In 1946, George Orwell wrote a short essay entitled ‘Politics and the English
Language’. In it he laid out his six key rules for writing.
Anyone setting out to write a script for a business video today or a brand
seeking to commission a video, could do worse than taking a look at Orwell’s
For the sake of this blog, we’ve amended his rules to bring them up to date and
make them more relevant to video production. So here it goes..(or is it here
1 – ‘Never use a metaphor or simile that you’re used to seeing in print’. Video
scripts are more like radio scripts, they are written to be read out. So try to
make your script conversational and avoid using language that you wouldn’t use
during a conversation with a colleague or friend. Cliches are also best avoided (like the plague?).
One top tip from this broadcast industry professional is to read your script out
aloud. If you trip over certain phrases or sentences then your script is too
flowery and is in need of a rewrite.
2 – ‘Never use a long word when a short word will do’. And, ‘if it’s possible to
cut out a word, then cut it out’. Remember that less is often best (I know, I
know, a cliche) for corporate videos. Allowing an interviewee to tell a
company’s story is way more effective and powerful means of getting your message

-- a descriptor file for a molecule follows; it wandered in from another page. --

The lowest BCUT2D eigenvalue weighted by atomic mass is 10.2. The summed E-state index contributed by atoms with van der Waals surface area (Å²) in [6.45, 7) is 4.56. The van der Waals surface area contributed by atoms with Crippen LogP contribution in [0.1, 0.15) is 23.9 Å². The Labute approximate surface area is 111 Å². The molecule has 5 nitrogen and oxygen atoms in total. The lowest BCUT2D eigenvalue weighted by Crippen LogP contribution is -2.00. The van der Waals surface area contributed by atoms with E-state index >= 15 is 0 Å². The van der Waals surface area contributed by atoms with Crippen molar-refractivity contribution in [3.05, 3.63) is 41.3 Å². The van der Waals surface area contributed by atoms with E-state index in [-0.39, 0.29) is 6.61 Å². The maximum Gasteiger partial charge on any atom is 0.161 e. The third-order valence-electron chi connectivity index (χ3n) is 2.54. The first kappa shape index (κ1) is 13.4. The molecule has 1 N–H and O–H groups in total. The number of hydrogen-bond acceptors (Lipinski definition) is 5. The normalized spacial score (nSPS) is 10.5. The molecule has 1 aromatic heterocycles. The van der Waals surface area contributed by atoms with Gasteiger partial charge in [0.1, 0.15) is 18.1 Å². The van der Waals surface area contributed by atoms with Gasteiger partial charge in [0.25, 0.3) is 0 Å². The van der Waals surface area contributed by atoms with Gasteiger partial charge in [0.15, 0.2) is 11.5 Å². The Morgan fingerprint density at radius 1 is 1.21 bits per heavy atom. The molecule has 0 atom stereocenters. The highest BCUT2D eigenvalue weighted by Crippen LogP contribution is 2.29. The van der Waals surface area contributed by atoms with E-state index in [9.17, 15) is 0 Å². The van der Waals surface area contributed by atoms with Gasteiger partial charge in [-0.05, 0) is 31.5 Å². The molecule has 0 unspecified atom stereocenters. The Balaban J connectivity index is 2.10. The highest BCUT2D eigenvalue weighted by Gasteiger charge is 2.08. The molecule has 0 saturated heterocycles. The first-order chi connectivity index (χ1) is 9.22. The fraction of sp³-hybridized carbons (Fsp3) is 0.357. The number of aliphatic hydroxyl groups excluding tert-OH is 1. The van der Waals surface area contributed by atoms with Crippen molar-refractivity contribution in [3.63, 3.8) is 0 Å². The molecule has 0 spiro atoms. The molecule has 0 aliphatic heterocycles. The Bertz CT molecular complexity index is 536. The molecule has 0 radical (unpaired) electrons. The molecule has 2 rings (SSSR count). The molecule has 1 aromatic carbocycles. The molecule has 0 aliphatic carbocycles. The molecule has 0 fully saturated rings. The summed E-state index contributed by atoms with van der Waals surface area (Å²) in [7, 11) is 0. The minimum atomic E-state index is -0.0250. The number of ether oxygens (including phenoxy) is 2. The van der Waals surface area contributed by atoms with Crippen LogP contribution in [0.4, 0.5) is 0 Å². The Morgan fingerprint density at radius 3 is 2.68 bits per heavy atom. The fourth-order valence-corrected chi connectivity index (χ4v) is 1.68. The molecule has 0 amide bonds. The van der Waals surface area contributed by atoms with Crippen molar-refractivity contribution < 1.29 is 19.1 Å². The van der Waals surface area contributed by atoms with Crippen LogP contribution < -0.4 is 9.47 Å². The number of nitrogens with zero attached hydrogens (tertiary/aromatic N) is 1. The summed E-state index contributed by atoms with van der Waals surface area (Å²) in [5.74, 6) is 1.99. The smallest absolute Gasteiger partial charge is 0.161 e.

across than having a voiceover blathering on.
3 – ‘Never use passive language when you can use active’. Try writing your video
script in the present or future tense as it tends make the film feel fresher,
more immediate and less historical. The past tense is a better fit for novels
and print articles.
4 – ‘ Never use a foreign phrase, a scientific word, or a jargon word if you can
think of an everyday English equivalent’. Many B2B videos are created for
specialist audiences but we recommend that all films should be written with a
general audience in mind. Don’t assume too much knowledge and always explain
acronyms and jargon in layman’s terms.
5 – Finally, show don’t tell. It’s obvious really but words should always
complement pictures. Your script should be used to explain what is happening on
the screen. As George Orwell would have said if he was still around ‘if you’re
film is lacking in decent footage, then consider using on-screen graphics’.
So next time you’re writing or commissioning a script for a business video, try
following the above rules and you’ll be happy as Larry with the results..ahem.